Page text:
Tips to Avoid Being Hacked over the Holidays

Posted on by John Pescatore

With the holiday season upon us and the end of the year quickly approaching, a sense of urgency is in the air. After all, there’s much to get done—holiday shopping, health benefits renewals, goal setting for the new year, etc. In the cyber realm, attackers feed on this atmosphere, and this time of year in particular, they will often try to create a sense of urgency in their victims to get them to move quickly.

But let me offer some holiday security advice: This season, make sure your car is locked and your hands are clean. Most importantly: Don’t be in a hurry to respond to anything you see on your computer! I’ll explain.

Side-Step Phishing and Watering Holes

We’ll see phishing campaigns toward the end of the year that aim to create a false sense of urgency, for example—“click here quick, otherwise you’ll lose your dental benefits,” or “only two tickets left at this price!!”

These attacks can be standard phishing campaigns, where attackers attempt to trick people into giving away their password and account information, or they can be what is often called a watering hole attack, where attackers try to get you to go to a place you think is safe but is actually a compromised location or website. When you visit that site, a keystroke capture executable could be downloaded onto your PC, and they get your information the next time you log in anywhere.

It’s not unusual to see end-of-year scams revolving around past-due taxes, but rest assured, email or phone communications claiming to be from the IRS are never from the IRS. If you think about your regular dealings with your real bank or insurance agency, they’re almost never in a hurry and they very rarely go to the expense of calling you on the phone. And if you get notifications about an undeliverable package that includes a link to click to get to the bottom of it, think before you click. Remember that creating false urgency is one of the top tactics malicious attackers use to getting people to act.

There are other things to be on the lookout for. Be wary of the seemingly innocuous games and quizzes you see on social media that are about finding out your elf or reindeer name. These quizzes ask questions like what your first pet’s name was or what street you were born on. By entering these answers into the quiz to generate your reindeer name, you are giving away answers to common security questions that an attacker could use to gain access to your accounts.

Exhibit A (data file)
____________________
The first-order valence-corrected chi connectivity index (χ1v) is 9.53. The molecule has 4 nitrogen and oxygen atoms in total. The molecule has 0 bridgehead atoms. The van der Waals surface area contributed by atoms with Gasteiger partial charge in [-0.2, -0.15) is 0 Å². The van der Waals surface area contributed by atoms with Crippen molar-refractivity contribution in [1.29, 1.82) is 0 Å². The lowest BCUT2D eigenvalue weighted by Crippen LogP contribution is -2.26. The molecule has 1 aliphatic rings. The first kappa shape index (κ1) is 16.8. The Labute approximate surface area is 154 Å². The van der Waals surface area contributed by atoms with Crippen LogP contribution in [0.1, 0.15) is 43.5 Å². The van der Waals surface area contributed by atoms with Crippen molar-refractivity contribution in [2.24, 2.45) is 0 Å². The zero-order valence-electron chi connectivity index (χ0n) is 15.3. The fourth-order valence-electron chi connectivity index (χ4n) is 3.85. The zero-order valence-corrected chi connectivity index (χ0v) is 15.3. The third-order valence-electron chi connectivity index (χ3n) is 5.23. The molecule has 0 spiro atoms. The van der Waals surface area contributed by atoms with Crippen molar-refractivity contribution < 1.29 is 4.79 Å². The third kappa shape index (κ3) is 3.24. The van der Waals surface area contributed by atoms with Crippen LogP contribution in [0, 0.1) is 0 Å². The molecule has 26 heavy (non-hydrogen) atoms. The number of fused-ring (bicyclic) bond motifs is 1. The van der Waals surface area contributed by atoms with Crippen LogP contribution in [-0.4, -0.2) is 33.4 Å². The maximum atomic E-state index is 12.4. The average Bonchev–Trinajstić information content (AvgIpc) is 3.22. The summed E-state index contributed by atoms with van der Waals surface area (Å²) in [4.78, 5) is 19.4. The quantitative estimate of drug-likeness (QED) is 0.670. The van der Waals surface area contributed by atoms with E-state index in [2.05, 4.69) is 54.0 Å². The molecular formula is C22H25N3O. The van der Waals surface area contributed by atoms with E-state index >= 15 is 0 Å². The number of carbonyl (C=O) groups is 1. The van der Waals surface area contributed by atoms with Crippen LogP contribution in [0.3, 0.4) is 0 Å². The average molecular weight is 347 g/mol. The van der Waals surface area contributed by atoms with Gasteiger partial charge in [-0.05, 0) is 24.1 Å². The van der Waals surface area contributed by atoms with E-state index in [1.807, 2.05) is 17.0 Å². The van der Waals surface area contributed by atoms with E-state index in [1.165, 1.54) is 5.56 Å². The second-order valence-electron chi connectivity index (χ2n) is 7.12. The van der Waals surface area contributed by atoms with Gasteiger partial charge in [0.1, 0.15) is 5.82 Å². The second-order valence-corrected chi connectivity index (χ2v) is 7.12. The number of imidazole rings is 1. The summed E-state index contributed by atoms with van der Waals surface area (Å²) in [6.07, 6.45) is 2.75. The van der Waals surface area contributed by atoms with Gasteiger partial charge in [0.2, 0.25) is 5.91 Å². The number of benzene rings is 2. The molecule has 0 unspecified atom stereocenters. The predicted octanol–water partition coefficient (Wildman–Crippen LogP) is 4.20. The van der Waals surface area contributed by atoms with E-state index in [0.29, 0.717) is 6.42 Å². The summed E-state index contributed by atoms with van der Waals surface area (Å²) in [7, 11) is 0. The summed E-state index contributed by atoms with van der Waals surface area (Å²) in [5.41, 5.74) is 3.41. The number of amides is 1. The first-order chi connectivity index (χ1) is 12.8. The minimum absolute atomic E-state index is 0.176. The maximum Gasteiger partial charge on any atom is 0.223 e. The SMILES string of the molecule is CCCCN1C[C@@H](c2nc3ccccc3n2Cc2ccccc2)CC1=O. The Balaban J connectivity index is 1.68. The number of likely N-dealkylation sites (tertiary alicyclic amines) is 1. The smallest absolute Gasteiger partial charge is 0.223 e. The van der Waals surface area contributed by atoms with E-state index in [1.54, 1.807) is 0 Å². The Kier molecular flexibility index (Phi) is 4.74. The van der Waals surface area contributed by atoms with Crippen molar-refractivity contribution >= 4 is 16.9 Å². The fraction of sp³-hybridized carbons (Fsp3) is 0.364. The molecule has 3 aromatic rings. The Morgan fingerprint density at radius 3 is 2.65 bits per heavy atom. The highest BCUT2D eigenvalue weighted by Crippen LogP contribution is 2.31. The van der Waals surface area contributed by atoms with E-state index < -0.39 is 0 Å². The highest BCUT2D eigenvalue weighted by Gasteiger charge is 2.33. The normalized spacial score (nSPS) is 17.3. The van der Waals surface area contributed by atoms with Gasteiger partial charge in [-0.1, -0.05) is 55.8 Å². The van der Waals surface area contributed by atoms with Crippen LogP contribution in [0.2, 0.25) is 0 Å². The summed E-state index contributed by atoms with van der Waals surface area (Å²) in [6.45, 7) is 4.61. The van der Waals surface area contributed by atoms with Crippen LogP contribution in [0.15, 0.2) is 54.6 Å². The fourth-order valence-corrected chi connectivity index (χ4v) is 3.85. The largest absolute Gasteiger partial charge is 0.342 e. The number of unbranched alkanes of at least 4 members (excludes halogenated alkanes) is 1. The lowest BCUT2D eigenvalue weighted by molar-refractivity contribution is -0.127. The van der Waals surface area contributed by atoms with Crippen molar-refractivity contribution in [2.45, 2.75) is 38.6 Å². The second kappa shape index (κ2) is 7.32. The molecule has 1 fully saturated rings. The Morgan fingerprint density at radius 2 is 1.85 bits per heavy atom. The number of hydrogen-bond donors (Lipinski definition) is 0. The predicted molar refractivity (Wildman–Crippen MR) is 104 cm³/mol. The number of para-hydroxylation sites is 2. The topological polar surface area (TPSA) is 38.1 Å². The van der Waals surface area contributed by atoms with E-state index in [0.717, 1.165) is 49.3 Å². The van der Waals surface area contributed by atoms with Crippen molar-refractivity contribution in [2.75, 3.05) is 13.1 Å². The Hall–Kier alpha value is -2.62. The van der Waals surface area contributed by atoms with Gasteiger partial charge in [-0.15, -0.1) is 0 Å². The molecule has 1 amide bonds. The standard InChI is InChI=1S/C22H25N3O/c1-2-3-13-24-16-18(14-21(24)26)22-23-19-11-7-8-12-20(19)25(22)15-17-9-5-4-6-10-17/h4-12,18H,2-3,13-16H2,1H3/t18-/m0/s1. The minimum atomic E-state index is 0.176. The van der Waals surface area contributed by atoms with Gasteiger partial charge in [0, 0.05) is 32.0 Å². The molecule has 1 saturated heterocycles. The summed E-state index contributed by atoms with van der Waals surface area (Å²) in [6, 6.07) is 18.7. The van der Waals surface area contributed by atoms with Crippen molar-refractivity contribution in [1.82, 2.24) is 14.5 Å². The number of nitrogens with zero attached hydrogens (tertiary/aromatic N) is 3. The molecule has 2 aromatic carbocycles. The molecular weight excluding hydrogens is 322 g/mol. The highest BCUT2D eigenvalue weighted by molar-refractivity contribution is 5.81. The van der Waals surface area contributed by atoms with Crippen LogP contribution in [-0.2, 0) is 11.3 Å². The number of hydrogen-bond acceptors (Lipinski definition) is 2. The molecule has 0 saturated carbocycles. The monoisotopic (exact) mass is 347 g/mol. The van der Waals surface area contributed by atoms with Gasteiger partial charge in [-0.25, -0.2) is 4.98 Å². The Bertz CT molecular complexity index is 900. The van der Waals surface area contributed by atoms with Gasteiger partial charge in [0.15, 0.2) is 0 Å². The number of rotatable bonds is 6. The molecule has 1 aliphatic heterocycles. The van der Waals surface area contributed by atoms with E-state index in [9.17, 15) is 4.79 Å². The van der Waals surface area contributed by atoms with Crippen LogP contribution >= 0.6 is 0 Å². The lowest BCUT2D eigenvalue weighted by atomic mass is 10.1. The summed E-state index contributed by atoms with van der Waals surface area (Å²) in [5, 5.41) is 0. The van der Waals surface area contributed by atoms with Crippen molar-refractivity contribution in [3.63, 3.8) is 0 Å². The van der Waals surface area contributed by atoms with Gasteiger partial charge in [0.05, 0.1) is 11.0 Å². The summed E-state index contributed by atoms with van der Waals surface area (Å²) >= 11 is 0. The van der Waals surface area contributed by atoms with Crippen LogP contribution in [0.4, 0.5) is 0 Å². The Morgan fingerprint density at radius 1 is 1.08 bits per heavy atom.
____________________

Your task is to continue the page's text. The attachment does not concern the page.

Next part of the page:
Look Out for E-skimmers

Most people know about physical skimmers that are placed over credit card machines at gas stations or on ATMs to capture people’s payment and account data. In the past two to three years, one trend that’s really ramped up is e-skimming. E-skimming is a software-based attack where rogue code is injected into an e-commerce site to capture payment card information from online shoppers. In fact, Macy’s website was just recently breached via an e-skimming attack.

As soon as somebody sold something on the web, the bad guys figured out how to use skimming techniques to steal consumer data. The traditional physical skimmers only allowed attackers to capture one thing at a time, but now with so many small businesses using payment-as-a-service type capabilities (think the rise of Etsy shops), the bad guys have figured out how to compromise those payment-as-a-service providers. This means that they’re effectively able to put a skimmer on tens of thousands of merchants at once, providing them with a much higher payout.

Lock Down Defenses

As a rule, you should make sure that any communication invoking an action that says it’s urgent, is truly urgent. Cybersecurity awareness officers need to make sure their staff is informed about such schemes so they can be extra cautious and avoid clicking on suspicious email links.

Consumers must practice safe shopping. Wherever possible, stick to retailers that you have already dealt with. If you have to use a brand-new site, always use proven payment options (like PayPal or Visa Checkout) rather than entering in your credit card number and info.

Cybersecurity professionals need to practice basic security hygiene to get ahead of these threats and make sure you don’t lose your customers’ trust. Implementing the Center for Internet Security’s Critical Security Controls will take care of the well-known web application and server security that is needed. These are the security equivalent of washing your hands and locking your car, something we all should be doing regardless of what time of year it is.

John Pescatore

Director, SANS

Hackers & Threats


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